Wipe down your room. Be sure to put sanitation wipes on your school list. During flu season, your room should be wiped down regularly. I recommend having students help with this at the end of the day at least once a week. I tell my class to wipe down all the places hands are most likely to touch. Don’t forget to have your helpers wipe down classroom pencils and pens.

Take vitamins. My mother is a dietician. From a young age, I was taught the impact of proper nutrition on building and maintaining the immune system. On my mother’s recommendation, I take a multivitamin and 1,000 milligrams of vitamin C daily. It is also helpful to eat fresh fruit and raw vegetables.

Get enough rest. Between home life and classroom preparation, it can seem that there are not enough minutes in the day. Still, getting eight hours of sleep contributes to your overall wellness both physically and mentally. If you find you are having trouble finding enough time in the day to get eight hours of sleep, examine your daily schedule and see if there are ways you can save time.

Don’t be a hero. It is painstaking preparing for a substitute. Oftentimes I hear colleagues commenting that they come to work sick because it is easier than missing. In addition, many teachers would rather deliver instruction themselves instead of relying on a substitute. However, rest and fluids at the onset of a cold or flu can shorten your recovery time. During my long illness my first year of teaching, I did not miss a single day. While I thought I was doing what was best at the time, now I wonder if I would have recovered faster had I taken a couple days off in the beginning.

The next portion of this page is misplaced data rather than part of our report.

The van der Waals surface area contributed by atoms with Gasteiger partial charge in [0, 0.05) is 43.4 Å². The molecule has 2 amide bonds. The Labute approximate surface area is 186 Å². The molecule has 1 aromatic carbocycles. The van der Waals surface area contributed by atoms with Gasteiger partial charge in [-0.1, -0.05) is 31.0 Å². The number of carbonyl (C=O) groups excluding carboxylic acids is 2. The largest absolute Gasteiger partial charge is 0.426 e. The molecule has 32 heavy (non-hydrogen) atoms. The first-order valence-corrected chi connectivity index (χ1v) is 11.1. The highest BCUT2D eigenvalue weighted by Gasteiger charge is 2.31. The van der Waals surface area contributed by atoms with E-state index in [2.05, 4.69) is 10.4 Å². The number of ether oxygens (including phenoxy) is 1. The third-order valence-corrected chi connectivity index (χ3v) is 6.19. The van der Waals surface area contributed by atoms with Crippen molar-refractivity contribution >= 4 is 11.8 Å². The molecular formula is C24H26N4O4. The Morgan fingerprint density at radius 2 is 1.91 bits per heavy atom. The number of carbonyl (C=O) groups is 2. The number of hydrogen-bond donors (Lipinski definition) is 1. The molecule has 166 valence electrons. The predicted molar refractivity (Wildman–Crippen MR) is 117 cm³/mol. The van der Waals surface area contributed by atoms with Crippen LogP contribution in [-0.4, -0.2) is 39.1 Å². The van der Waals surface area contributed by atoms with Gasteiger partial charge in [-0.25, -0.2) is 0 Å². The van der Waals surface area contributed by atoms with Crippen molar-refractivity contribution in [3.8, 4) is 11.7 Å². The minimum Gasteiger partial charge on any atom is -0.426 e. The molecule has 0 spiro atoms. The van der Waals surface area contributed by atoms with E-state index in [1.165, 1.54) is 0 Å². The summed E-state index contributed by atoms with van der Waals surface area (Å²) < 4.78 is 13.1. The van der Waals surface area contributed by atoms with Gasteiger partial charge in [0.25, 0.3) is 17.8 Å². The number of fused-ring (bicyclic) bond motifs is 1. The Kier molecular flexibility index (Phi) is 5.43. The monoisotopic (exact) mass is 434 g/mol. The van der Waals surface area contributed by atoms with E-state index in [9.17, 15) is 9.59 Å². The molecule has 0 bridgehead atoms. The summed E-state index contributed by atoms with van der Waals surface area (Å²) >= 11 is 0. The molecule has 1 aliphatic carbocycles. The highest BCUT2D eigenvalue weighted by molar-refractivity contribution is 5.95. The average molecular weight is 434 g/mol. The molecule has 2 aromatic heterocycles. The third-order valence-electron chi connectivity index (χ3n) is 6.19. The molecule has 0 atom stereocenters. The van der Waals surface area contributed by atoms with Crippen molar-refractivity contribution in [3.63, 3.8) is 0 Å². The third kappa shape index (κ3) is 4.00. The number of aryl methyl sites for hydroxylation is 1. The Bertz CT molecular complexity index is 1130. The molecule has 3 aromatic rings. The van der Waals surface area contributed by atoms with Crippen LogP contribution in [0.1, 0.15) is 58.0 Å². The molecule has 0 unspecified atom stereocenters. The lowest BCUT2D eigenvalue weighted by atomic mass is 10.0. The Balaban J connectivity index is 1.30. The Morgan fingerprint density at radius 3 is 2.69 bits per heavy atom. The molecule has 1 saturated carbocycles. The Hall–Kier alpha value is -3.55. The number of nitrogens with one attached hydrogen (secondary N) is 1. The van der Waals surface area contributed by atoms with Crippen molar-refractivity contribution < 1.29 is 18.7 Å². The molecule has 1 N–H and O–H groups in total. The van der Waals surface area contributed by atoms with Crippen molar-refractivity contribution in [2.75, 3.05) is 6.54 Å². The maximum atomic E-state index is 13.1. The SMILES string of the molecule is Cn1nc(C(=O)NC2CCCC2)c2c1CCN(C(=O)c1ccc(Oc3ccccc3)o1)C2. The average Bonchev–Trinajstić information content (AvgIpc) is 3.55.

If you get sick, get a prescription for Tamiflu. Last school year, I contracted the flu in early September. This was prior to the beginning of flu season, and I had not had my flu shot because they were not yet in stock at my doctor’s office. In the past, I have not visited the doctor due to flu symptoms, but in this instance I was feeling so ill that I was not sure I even had the flu. My doctor tested me for strep throat, mono, and the flu. Based on these tests, she diagnosed me with influenza A (H3N2). She wrote me a prescription for something called Tamiflu. I had heard of Tamiflu but didn’t really know any details about it. I filled the prescription and was feeling better just an hour after taking the first dose. I returned to my classroom after only one more day of rest.

Andrew HawkAndrew Hawk has worked in public education for 16 years, starting as a teaching assistant in a special education classroom. He has taught first, second, and fifth grades as a classroom teacher, and for the past five years, has worked as a resource room teacher, providing services for fourth and fifth graders. Working as a special education teacher has given him the opportunity to work with a variety of age groups and exceptionalities. Andrew earned a bachelor’s degree in elementary education at Indiana University East in Richmond, Indiana. In 2011, he earned his master’s degree in special education from Western Governor’s University, and in 2016, he completed a second master’s degree in educational leadership, also from WGU. When Andrew is not preparing for school, he enjoys spending time with his wife and daughter.